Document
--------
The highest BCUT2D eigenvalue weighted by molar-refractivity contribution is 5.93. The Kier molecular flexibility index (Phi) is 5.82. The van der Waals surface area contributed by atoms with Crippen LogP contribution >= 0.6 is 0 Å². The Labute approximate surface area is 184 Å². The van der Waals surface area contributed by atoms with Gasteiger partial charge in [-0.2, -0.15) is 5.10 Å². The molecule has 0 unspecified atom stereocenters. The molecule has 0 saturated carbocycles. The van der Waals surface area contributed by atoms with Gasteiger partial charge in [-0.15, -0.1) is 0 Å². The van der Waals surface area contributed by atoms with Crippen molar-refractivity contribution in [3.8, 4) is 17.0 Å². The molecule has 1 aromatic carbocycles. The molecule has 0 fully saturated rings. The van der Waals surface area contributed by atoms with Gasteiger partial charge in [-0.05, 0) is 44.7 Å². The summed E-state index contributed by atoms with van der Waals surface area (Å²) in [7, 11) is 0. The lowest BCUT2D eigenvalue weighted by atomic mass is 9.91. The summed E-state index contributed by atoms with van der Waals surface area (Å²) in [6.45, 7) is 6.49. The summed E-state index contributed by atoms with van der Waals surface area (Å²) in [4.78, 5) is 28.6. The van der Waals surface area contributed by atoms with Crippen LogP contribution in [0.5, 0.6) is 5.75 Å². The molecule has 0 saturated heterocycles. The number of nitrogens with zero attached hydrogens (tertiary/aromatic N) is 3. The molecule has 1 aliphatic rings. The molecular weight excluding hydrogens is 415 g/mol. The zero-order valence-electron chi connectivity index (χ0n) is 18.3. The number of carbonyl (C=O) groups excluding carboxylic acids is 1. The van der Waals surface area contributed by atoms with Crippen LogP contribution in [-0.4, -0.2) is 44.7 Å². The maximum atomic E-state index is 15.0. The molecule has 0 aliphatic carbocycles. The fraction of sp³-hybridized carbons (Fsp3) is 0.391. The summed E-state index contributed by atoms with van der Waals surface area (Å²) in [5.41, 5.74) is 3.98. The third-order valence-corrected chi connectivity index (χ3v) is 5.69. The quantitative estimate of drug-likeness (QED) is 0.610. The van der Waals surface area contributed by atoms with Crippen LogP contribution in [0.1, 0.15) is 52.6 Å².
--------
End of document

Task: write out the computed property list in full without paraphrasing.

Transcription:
The highest BCUT2D eigenvalue weighted by molar-refractivity contribution is 5.93. The Kier molecular flexibility index (Phi) is 5.82. The van der Waals surface area contributed by atoms with Crippen LogP contribution >= 0.6 is 0 Å². The Labute approximate surface area is 184 Å². The van der Waals surface area contributed by atoms with Gasteiger partial charge in [-0.2, -0.15) is 5.10 Å². The molecule has 0 unspecified atom stereocenters. The molecule has 0 saturated carbocycles. The van der Waals surface area contributed by atoms with Gasteiger partial charge in [-0.15, -0.1) is 0 Å². The van der Waals surface area contributed by atoms with Crippen molar-refractivity contribution in [3.8, 4) is 17.0 Å². The molecule has 1 aromatic carbocycles. The molecule has 0 fully saturated rings. The van der Waals surface area contributed by atoms with Gasteiger partial charge in [-0.05, 0) is 44.7 Å². The summed E-state index contributed by atoms with van der Waals surface area (Å²) in [7, 11) is 0. The lowest BCUT2D eigenvalue weighted by atomic mass is 9.91. The summed E-state index contributed by atoms with van der Waals surface area (Å²) in [6.45, 7) is 6.49. The summed E-state index contributed by atoms with van der Waals surface area (Å²) in [4.78, 5) is 28.6. The van der Waals surface area contributed by atoms with Crippen LogP contribution in [0.5, 0.6) is 5.75 Å². The molecule has 0 saturated heterocycles. The number of nitrogens with zero attached hydrogens (tertiary/aromatic N) is 3. The molecule has 1 aliphatic rings. The molecular weight excluding hydrogens is 415 g/mol. The zero-order valence-electron chi connectivity index (χ0n) is 18.3. The number of carbonyl (C=O) groups excluding carboxylic acids is 1. The van der Waals surface area contributed by atoms with Crippen LogP contribution in [-0.4, -0.2) is 44.7 Å². The maximum atomic E-state index is 15.0. The molecule has 0 aliphatic carbocycles. The fraction of sp³-hybridized carbons (Fsp3) is 0.391. The summed E-state index contributed by atoms with van der Waals surface area (Å²) in [5.41, 5.74) is 3.98. The third-order valence-corrected chi connectivity index (χ3v) is 5.69. The quantitative estimate of drug-likeness (QED) is 0.610. The van der Waals surface area contributed by atoms with Crippen LogP contribution in [0.1, 0.15) is 52.6 Å².